"April feels colder this year," she said to herself. She walked down the hall to the boys' rooms. She looked in on Sam first.

"Hey mummy," he said, his eyes half closed. She walked in and kissed him on the forehead.

"Hey Sammy, time to get up. We have to leave soon."

"For the parade?" Sam said excitedly.

"Yep," Martha replied, wishing Edmund was as excited about the parade as Sam.

"Breakfast in five minutes buddy," she said, walking out the door. Butterflies filled her stomach as she approached Edmund’s door. She knocked, but there was no answer. She tried the handle, expecting it to still be locked from last night. It wasn't. She opened the door slowly, looking in to her seventeen-year old son's room. He wasn't in bed. She entered the room. Her son was not in his room. Neither was the outfit she’d chosen for him to wear during the march. The medals were gone too.

Martha went over and checked his desk, looking under the mess of papers and books. Nothing. They weren't on the floor either. Where could they be? And where was Edmund?

A cool breeze blew through the bedroom window, fluttering the curtains. Martha worried he’d gone out the window, snuck out last night, or maybe this morning, to hang with his friends.

Shaking her head in disappointment, she headed out of the room. She turned at the sound of footsteps, expecting to see Sam. She gasped. Edmund came out of the bathroom, dressed in his suit, medals dangling from his chest. Tears trickled down Martha’s face.

"I...I thought thought you weren't going to march in the parade?" she asked, holding back a flood of emotions that threatened to overwhelm her.

"I had an interesting nights sleep," Edmund said. Martha walked over to her son and hugged him, unable to hold it all in. She cried on her son's shoulder, relieved he was going to march today.

After what felt like forever, she stopped crying. Then she leant back a little, looking at him.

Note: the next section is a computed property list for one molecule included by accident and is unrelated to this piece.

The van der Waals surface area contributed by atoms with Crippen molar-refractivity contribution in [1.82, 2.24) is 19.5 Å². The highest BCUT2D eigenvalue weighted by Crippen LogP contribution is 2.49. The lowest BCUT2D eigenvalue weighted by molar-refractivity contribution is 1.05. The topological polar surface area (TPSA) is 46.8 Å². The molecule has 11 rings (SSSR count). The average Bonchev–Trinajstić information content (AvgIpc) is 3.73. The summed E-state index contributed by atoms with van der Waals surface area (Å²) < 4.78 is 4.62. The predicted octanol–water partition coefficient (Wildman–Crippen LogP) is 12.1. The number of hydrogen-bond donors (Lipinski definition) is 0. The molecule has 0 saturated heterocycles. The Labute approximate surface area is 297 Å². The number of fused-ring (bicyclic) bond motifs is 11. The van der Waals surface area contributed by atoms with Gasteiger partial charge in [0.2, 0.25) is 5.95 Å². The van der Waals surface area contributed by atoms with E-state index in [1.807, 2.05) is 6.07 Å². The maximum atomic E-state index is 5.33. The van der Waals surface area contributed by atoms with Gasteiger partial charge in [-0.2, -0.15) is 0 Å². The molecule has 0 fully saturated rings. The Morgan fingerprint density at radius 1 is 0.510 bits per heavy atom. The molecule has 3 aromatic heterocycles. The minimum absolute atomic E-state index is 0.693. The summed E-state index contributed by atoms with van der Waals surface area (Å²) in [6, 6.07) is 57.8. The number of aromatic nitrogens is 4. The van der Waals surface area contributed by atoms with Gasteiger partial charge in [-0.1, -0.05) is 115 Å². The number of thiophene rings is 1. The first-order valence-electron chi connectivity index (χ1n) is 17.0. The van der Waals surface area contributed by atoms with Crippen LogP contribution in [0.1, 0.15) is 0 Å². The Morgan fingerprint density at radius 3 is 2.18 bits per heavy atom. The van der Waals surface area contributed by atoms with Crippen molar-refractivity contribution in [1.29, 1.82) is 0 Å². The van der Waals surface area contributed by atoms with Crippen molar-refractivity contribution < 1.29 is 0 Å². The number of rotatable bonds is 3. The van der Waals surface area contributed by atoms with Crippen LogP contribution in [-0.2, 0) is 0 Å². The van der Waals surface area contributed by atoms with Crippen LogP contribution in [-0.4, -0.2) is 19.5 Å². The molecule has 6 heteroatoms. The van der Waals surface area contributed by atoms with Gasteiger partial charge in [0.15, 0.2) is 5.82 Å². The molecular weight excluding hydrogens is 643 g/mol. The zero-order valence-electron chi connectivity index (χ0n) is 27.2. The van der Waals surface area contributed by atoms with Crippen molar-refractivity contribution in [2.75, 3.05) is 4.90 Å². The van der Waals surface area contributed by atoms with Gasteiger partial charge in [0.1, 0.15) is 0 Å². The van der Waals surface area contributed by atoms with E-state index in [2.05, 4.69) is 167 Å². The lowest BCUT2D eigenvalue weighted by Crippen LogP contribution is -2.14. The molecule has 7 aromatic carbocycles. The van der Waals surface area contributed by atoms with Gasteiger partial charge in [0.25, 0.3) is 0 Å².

"Well, it must’ve been some dream," she said, "you look like hell."

"No, I just look tired," Edmund thought to himself, "but I've seen what Hell looks like."

May 1st, 2018, 08:49 PM
Mick what can I say for a plot line this is as interesting as they come, a War story told from the POV of a modern teenage boy, in a dream, clever. There are a few times where (I don't know if it's just me) but I found myself reading certain sentences I rearanged two words For example: Martha replied calmly...I kept reading it as Martha calmly replied.

I did find this read good, it was for the most part a smooth reading pace, with nice grammar and language used to convey the intended imagry. You held my attention from beginnning to end. I found how you switched between past and present within the story was seemless for me.

May 2nd, 2018, 12:11 AM
It is hard to revisit stories written previous years. One would think a writer's writing had developed over that time, so how they express things would be changed. Hard word, but not impossible.

Here is one of my thoughts. I liked the story better when started here:

A sudden jolt woke Edmund, his eyes snapping open.

I know, you are thinking, my gawd, he's suggesting cutting tons of words. But I think your opening in this short piece, needs more of a pop; like how his eyes pop open. It doesn't say that he is dreaming that his eyes pop open, so the reader can be mis-lead cleanly. I think the war scenes could be drawn in better, experienced closer, by the mc. He felt too distant. He's a kid but compares a bullet to a hot knife; it seemed an odd comparison to make.

I do like the possibilities. I believe you should pursue them, but take a look at show and tell, how to use them both for the story, when to use one over the other. When it is not understood, often a scene is over-written, as everything is drawn twice most times.

Best writing to you


Jack of all trades
May 2nd, 2018, 01:17 AM
I really enjoyed this story!! I think the opening and closing bookending the dream is terrific.

I have only a couple of minor points that I think need work. One was a typo. You had "out" instead of "our" in one spot. Unfortunately I didn't copy that line right away, because I was so caught up in the story, and now I can't find it. You fixed it already, maybe?

The other is the names. I got a bit confused at one point with the three Eds.

Other than those two things, this is very well done. You should submit it for publication somewhere.

Anita M Shaw
May 4th, 2018, 07:54 PM
I liked this story as well. I'm okay with people with similar names; I do it myself sometimes. Only I thought the boy's name was Edward in the beginning - which for no real reason, I feel fits him better - and then suddenly he's called Edmund. There's the confusion for me. That he had uncles and other relatives with Ed type names didn't bother me.

I like that it starts with a confrontation with his mom. Without some sort of conflict in the beginning like that, the dream would lose its significance in helping to change Eddie's mind -I say Eddie because it's a nickname that could be used for either Edward or Edmund - and getting him to see the sacrifices his soldier relatives had made then.

A revision is needed, though. Some words are repeated constantly, like using dark for describing the blood spilling about. Can you really hear a bullet wound? I noticed the typos too, but wasn't terribly distracted by them. Easy fixes when you read it over to do a rewrite.

Overall, I enjoyed it!